Cemetery of Negativism

Enter the Cemetery of Negativism

It has been a tradition in the Philippines that during Halloween All Saint’s Day, people would visit the graves of their departed love ones in the cemetery. Candles are lit in remembrance of their souls. The cemetery becomes the focal point of the season were people flock to. But there is one other cemetery in the country where people visit not for their late relatives or friends but for the negative traits people buried in this hill. It’s the Cemetery of Negativism also called the Lost Cemetery found near the historical core of Camp John Hay, Baguio.

Cemetery of Negativism

The tombstones at the graveyard

Written on the entrance of the Cemetery of Negativism:

“Negativism is man’s greatest self imposed infliction, his most limiting factor, his heaviest burden. 

No more, for here is buried the world’s negativism for all time. Those who rest here have died not in vain – but for you a stern reminder — as you leave this hill remember that the rest of your life, Be more positive. 

Have a good day! – Treat today like it’s your last – though it’s the first of the rest… “ – CJH

Cemetery of Negativism

Strolling along the Lost Cemetery

It was said that way back in the 80’s, soldiers at Camp John Hay were thought that negative thoughts can be unproductive and limit their potentials. So they were asked to gather all these thoughts and bury them on that little hill which they call the Cemetery of Negativism. While the cemetery is only a symbolical representation, it was told that way back they actually do a mock funeral to seal the act.

Cemetery of Negativism

Why Dident I? Born ?? Lived Wondering Why, Died for no reason

The graveyard looks more like a pet cemetery with small tombstones and figures on them. There are about 15 of them there with each epitaph has a dash of witticism written on it. The cemetery is the brainchild of Base Commander Major John Hightower who served at Camp John Hay from 1979 to 1982. The commander was known to have unorthodox yet creative methods in leadership. He thought it would be great to infuse some humor in the camp by putting up this cemetery.

Cemetery of Negativism

Letz Study It

The cemetery only has a small area and it’s a nice stroll especially with Baguio’s cool and crisp air to go along. The tombstones seem to have been repainted recently but dome of the figures had already been damaged probably by age. The written words on the epitaph and the figures are witty but at the same time something to ponder on.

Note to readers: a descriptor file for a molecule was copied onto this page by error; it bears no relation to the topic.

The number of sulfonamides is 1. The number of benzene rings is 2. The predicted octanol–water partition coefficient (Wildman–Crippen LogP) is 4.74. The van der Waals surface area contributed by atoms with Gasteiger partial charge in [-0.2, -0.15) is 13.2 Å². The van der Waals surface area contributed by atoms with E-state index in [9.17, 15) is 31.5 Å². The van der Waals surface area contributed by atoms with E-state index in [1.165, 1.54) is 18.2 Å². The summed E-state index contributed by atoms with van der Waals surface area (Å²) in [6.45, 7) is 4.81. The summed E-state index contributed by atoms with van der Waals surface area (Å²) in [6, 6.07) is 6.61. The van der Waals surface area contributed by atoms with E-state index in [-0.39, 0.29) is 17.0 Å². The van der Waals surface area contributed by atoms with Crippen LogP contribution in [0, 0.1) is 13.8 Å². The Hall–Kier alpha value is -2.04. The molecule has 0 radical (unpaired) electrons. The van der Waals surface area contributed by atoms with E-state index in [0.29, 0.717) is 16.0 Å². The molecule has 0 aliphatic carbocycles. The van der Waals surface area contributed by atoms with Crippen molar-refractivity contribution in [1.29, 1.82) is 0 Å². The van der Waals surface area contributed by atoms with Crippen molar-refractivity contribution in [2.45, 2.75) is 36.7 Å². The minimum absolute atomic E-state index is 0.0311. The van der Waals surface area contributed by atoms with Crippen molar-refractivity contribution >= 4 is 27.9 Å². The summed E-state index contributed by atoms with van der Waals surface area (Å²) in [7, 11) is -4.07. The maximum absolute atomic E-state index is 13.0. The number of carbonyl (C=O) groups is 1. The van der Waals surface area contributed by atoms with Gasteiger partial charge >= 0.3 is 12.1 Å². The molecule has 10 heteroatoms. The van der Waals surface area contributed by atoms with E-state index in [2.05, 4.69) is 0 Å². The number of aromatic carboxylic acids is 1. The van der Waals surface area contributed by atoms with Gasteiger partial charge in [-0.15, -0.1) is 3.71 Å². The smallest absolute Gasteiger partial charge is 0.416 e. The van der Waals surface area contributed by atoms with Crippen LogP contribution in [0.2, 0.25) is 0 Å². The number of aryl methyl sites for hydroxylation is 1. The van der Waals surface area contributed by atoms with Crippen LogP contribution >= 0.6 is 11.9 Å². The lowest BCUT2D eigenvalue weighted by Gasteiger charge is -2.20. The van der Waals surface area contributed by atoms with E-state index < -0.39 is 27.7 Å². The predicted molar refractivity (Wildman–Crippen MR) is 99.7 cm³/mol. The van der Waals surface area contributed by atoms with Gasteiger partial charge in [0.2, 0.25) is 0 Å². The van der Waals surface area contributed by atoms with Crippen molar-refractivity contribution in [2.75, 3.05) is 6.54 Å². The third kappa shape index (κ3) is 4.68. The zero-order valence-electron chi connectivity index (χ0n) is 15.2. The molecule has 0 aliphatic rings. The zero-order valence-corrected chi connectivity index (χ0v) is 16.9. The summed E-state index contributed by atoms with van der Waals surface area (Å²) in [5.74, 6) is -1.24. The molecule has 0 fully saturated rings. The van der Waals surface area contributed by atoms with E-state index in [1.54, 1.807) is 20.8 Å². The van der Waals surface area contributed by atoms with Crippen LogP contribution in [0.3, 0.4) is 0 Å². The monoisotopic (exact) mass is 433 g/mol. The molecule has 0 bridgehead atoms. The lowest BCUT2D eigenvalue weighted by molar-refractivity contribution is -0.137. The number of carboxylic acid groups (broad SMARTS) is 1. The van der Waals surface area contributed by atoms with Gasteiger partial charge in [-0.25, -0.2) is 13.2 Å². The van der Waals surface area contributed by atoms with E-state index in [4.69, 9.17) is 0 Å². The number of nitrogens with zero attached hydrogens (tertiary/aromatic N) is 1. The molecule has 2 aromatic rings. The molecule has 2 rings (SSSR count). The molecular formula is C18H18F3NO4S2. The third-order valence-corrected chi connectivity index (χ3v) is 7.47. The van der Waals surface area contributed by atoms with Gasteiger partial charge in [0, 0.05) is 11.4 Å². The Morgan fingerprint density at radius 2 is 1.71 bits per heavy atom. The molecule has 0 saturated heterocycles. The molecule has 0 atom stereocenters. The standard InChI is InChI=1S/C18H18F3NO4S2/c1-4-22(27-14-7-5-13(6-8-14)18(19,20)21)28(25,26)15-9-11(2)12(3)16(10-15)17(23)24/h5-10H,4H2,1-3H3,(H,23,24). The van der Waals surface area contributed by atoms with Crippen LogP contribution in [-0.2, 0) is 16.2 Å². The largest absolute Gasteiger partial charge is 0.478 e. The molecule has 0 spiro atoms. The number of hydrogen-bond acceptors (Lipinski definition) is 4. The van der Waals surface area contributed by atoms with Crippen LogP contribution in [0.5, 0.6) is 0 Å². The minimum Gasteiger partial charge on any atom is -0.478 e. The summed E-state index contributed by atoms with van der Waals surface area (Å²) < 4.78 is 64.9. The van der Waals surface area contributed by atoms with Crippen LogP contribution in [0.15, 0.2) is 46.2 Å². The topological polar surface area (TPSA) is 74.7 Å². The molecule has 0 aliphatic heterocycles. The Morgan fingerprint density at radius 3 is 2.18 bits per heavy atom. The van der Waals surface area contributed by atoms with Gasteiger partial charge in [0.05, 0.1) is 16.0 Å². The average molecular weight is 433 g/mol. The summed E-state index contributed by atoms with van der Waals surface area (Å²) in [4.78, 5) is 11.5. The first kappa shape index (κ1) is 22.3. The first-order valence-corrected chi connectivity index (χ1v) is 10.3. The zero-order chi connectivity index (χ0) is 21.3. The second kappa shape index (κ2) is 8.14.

Cemetery of Negativism

Blame Mi Will Ya

Words like “Why Dident I?” evokes feelings of regret of having not decided to live or chose to do something before and plagued by these thoughts till the very end. “Letz study it” tells of a trait engrossed on theoretical thinking instead of actual doing. Something like an Analysis Paralysis.

Cemetery of Negativism

I’m n only chile

The 20 Pesos entrance at Camp John Hay Historical Core, also gives access to the Cemetery of Negativism. When there, I would suggest a quick stroll on this little hill and try to ponder on the phrases written on epitaphs and their accompanying figures. With negativity all around this little hill would remind us to bury all our negative thoughts and focus on the positive things in life.

Happy Halloween! All Saint’s Day! All Soul’s Day!

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Ferdz Decena is an award-winning travel photographer, writer and blogger. His works has found print in publications such as Singapore Airlines’s Silver Kris, Philippine Airlines’ Mabuhay, Cebu Pacific’s Smile and Seair InFlight. He has also lent his expertise to various organizations like the Oceana Philippines, Lopez Group Foundation, Save the Children and World Vision, contributing quality images for their marketing materials.

14 Responses to “Baguio: The Lost Cemetery of Negativism”

  1. Ferdz, I love your photographs and essays. I’d like to point out a minor item, however. Halloween is October 31st, All Hallows Eve. Hallow in old English means holy. It’s used in the Our Father: hallowed be they name. Hallow e’en means Hallow eve, the day before All Hallows.

    The Filipino tradition of visiting the graves of departed loved ones is practiced not on All Hallows Eve or Halloween (October 31st) but on All Saints Day itself (November 1st), as well as the following day, All Souls Day. The tradition comes from the Spanish friars teaching us Filipinos that if our departed loved ones led good lives, then they would have become saints in heaven in the afterlife. Thus we honor them on All Saints Day, believing or hoping that they are now saints in heaven.

  2. Thanks Toe! Yes a bit wierd but interesting at the same time 😀

    Yep Dom! I think Baguio is the only place that have this

    Glad you liked it Meynard

    Haha. I like the Mist Joycee

    Thanks for the the clarification Vic.

    Hi Fortuitous Faery! The Fee is for the whole Historical Core in which this cemetery is part of. I had fun looking at them as well

    I also loved the misty conditions Og! Adds to the mood really.

    HI Eci! Nice to hear from you there in US.

    Onga Oman, it’s a nice side trip.

    True Nicholas 🙂

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